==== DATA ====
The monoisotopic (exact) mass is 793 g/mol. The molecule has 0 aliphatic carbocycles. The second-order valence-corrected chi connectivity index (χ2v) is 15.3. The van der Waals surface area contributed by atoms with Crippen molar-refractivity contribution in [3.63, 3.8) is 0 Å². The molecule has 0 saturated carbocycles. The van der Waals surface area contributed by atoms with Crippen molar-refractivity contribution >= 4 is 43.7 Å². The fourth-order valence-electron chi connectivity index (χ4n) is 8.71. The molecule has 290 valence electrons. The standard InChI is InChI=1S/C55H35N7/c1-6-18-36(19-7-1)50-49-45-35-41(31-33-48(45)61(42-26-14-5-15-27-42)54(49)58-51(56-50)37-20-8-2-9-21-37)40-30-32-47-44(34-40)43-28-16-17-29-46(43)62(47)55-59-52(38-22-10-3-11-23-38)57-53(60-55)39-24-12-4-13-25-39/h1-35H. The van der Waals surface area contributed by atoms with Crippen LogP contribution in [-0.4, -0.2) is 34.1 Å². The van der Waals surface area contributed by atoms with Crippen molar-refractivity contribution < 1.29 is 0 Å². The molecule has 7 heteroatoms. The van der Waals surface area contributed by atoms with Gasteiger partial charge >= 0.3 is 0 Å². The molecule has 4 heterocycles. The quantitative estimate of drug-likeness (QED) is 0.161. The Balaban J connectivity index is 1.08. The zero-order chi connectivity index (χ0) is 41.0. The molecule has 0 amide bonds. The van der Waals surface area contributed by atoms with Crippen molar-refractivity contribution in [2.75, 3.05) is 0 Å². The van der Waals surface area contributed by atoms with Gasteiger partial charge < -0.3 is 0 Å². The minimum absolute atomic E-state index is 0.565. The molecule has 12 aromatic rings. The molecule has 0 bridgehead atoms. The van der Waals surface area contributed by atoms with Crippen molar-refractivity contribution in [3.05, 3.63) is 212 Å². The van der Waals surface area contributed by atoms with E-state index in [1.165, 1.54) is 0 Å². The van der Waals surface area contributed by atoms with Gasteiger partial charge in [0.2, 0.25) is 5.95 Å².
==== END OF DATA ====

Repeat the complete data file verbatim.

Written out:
The monoisotopic (exact) mass is 793 g/mol. The molecule has 0 aliphatic carbocycles. The second-order valence-corrected chi connectivity index (χ2v) is 15.3. The van der Waals surface area contributed by atoms with Crippen molar-refractivity contribution in [3.63, 3.8) is 0 Å². The molecule has 0 saturated carbocycles. The van der Waals surface area contributed by atoms with Crippen molar-refractivity contribution >= 4 is 43.7 Å². The fourth-order valence-electron chi connectivity index (χ4n) is 8.71. The molecule has 290 valence electrons. The standard InChI is InChI=1S/C55H35N7/c1-6-18-36(19-7-1)50-49-45-35-41(31-33-48(45)61(42-26-14-5-15-27-42)54(49)58-51(56-50)37-20-8-2-9-21-37)40-30-32-47-44(34-40)43-28-16-17-29-46(43)62(47)55-59-52(38-22-10-3-11-23-38)57-53(60-55)39-24-12-4-13-25-39/h1-35H. The van der Waals surface area contributed by atoms with Crippen LogP contribution in [-0.4, -0.2) is 34.1 Å². The van der Waals surface area contributed by atoms with Crippen molar-refractivity contribution < 1.29 is 0 Å². The molecule has 7 heteroatoms. The van der Waals surface area contributed by atoms with Gasteiger partial charge >= 0.3 is 0 Å². The molecule has 4 heterocycles. The quantitative estimate of drug-likeness (QED) is 0.161. The Balaban J connectivity index is 1.08. The zero-order chi connectivity index (χ0) is 41.0. The molecule has 0 amide bonds. The van der Waals surface area contributed by atoms with Crippen molar-refractivity contribution in [2.75, 3.05) is 0 Å². The van der Waals surface area contributed by atoms with Gasteiger partial charge < -0.3 is 0 Å². The minimum absolute atomic E-state index is 0.565. The molecule has 12 aromatic rings. The molecule has 0 bridgehead atoms. The van der Waals surface area contributed by atoms with Crippen molar-refractivity contribution in [3.05, 3.63) is 212 Å². The van der Waals surface area contributed by atoms with E-state index in [1.165, 1.54) is 0 Å². The van der Waals surface area contributed by atoms with Gasteiger partial charge in [0.2, 0.25) is 5.95 Å².